History of Silk
Silk, one of the oldest fibers known to man, originated in China. The history of silk is both enchanting and illustrious. The following sections cover the various facets of silk history.
According to well-established Chinese legend, Empress Hsi Ling Shi, wife of Emperor Huang Ti (also called the Yellow Emperor), was the first person to accidentally discover silk as weavable fiber.
One day, when the empress was sipping tea under a mulberry tree, a cocoon fell into her cup and began to unravel. The empress became so enamored with the shimmering threads, she discovered their source, the Bombyx Mori silkworm found in the white mulberry. The empress soon developed sericulture, the cultivation of silkworms, and invented the reel and loom. Thus began the history of silk.
Whether or not the legend is accurate, it is certain that the earliest surviving references to silk history and production place it in China; and that for nearly 3 millennia, the Chinese had a global monopoly on silk production.
The Silk Road
Though first reserved for Chinese royalty, silk spread gradually through the Chinese culture both geographically and socially. From there, silken garments began to reach regions throughout Asia. Silk rapidly became a popular luxury fabric in the many areas accessible to Chinese merchants, because of its texture and luster.
Demand for this exotic fabric eventually created the lucrative trade route now known as the Silk Road, taking silk westward and bringing gold, silver and wools to the East. It was named the Silk Road after its most valuable commodity – silk was considered even more precious than gold! Clearly, a basic understanding of silk history would not be complete without understanding the crucial role played by the Silk Road in its global trade and introduction to the world outside of China.
The Silk Road was some 4,000 miles long stretching from Eastern China to the Mediterranean Sea. A caravan tract, the Silk Road followed the Great Wall of China to the north-west, bypassing the Takla Makan desert, climbing the Pamir mountain range, crossing modern-day Afghanistan and going on to the Levant, with a major trading market in Damascus. From there, the merchandise was shipped across the Mediterranean Sea. Few people traveled the entire route; goods were handled mostly by a series of middlemen.
A Well-kept Secret
The Chinese realized the value of the beautiful material they were producing and kept its secret safe from the rest of the world for more than 30 centuries. Travelers were searched thoroughly at border crossings and anyone caught trying to smuggle eggs, cocoons or silkworms out of the country were summarily executed. Thus, under penalty of death, the mystery of sericulture remained a well-kept secret for almost three thousand years.
With the mulberry silk moth native to China, the Chinese had a monopoly on the world's silk production until about BCE 200 when Korea saw the emergence of its own silk industry thanks to a handful of Chinese immigrants who had settled there. By about CE 300, sericulture had spread into India, Japan, and Persia – thus making silk a part of the history of these cultures.
The Roman Empire knew of and traded in silk. Despite its popularity, however, the secret of silk-making was only to reach Europe around CE 550, via the Byzantine Empire. According to a legend well enshrined in silk history, monks working for the emperor Justinian smuggled silkworm eggs to Constantinople in hollow bamboo walking canes. The Byzantines were as secretive as the Chinese, and for many centuries the weaving and trading of silk fabric was a strict imperial monopoly.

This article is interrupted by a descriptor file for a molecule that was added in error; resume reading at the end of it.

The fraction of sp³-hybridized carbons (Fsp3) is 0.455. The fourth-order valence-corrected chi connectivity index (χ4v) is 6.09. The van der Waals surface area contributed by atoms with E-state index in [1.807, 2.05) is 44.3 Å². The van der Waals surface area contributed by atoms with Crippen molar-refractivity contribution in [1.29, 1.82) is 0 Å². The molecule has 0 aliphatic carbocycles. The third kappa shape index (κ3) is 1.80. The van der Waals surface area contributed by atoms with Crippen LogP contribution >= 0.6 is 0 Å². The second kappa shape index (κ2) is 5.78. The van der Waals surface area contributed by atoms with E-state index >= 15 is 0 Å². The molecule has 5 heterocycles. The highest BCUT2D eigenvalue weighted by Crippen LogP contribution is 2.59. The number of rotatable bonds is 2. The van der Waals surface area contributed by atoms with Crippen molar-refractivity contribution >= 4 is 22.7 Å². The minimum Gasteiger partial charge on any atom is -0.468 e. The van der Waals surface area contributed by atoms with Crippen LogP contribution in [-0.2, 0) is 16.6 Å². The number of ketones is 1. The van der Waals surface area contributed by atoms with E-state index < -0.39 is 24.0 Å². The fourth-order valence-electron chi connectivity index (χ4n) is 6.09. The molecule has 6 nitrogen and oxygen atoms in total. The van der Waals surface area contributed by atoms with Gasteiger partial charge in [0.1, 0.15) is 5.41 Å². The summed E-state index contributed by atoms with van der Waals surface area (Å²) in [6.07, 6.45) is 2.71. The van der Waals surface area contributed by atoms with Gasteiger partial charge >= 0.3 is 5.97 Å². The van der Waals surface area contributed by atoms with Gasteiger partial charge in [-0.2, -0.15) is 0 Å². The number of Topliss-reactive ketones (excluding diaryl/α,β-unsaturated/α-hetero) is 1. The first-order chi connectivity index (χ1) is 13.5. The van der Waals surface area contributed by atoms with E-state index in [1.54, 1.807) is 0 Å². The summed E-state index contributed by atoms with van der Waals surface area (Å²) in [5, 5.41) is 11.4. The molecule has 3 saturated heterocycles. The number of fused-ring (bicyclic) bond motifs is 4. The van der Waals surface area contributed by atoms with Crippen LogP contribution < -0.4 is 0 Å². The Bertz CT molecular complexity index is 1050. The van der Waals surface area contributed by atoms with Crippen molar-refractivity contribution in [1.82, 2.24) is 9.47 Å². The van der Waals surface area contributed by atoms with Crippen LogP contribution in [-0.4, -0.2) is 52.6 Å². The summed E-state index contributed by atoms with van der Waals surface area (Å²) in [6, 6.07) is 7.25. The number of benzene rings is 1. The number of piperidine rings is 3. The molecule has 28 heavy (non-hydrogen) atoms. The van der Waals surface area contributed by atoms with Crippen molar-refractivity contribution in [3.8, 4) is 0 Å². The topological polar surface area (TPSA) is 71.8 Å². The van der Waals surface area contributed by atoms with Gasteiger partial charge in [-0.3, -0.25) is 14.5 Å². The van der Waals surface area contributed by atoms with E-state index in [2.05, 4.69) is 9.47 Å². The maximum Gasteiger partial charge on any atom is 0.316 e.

In the seventh century, the Arabs conquered Persia, capturing their magnificent silks in the process. Sericulture and silk weaving thus spread through Africa, Sicily, and Spain as the Arabs swept through these lands. Andalusia was Europe's main silk-producing center in the tenth century.
By the 13th century, however, Italy had gained dominance and entered the hall of fame in silk history. Venetian merchants traded extensively in silk and encouraged silk growers to settle in Italy. By the 13th century, Italian silk was a significant source of trade. Even now, silk processed (finished, dyed, printed) in the province of Como enjoys an esteemed reputation.
Italian silk was so popular in Europe that Francis I of France invited Italian silkmakers to France to create a French silk industry, especially in Lyon. By the 17th century France was challenging Italy's leadership, and the silk looms established in the Lyons area at that time are still famous today for the unique beauty of their weaving.
In Medieval Europe, silk was used only by the nobility.
The nineteenth century and industrialization saw the downfall of the European silk industry. Cheaper Japanese silk, especially driven by the opening of the Suez Canal, was one of the many factors driving the trend. Additionally, advent of manmade fiber, such as nylon, started to dominate traditionally silk products such as stockings and parachutes. The two world wars, which interrupted the supply of raw material from Japan, also stifled the European silk industry.
After the Second World War, Japan's silk production was restored, with improved production and quality of raw silk. Japan was to remain the world's biggest producer of raw silk, and practically the only major exporter of raw silk, until the 1970s.
China gradually re-captured her position as the world's biggest producer and exporter of raw silk and silk yarn – proving that the history of silk follows its own boomerang principles. Today, around 125,000 metric tons of silk is produced in the world. Almost two thirds of that production takes place in China.
The other major producers are India, Japan, Korea, Thailand, Vietnam, Uzbekistan, and Brazil. United States is by far the largest importer of silk products today.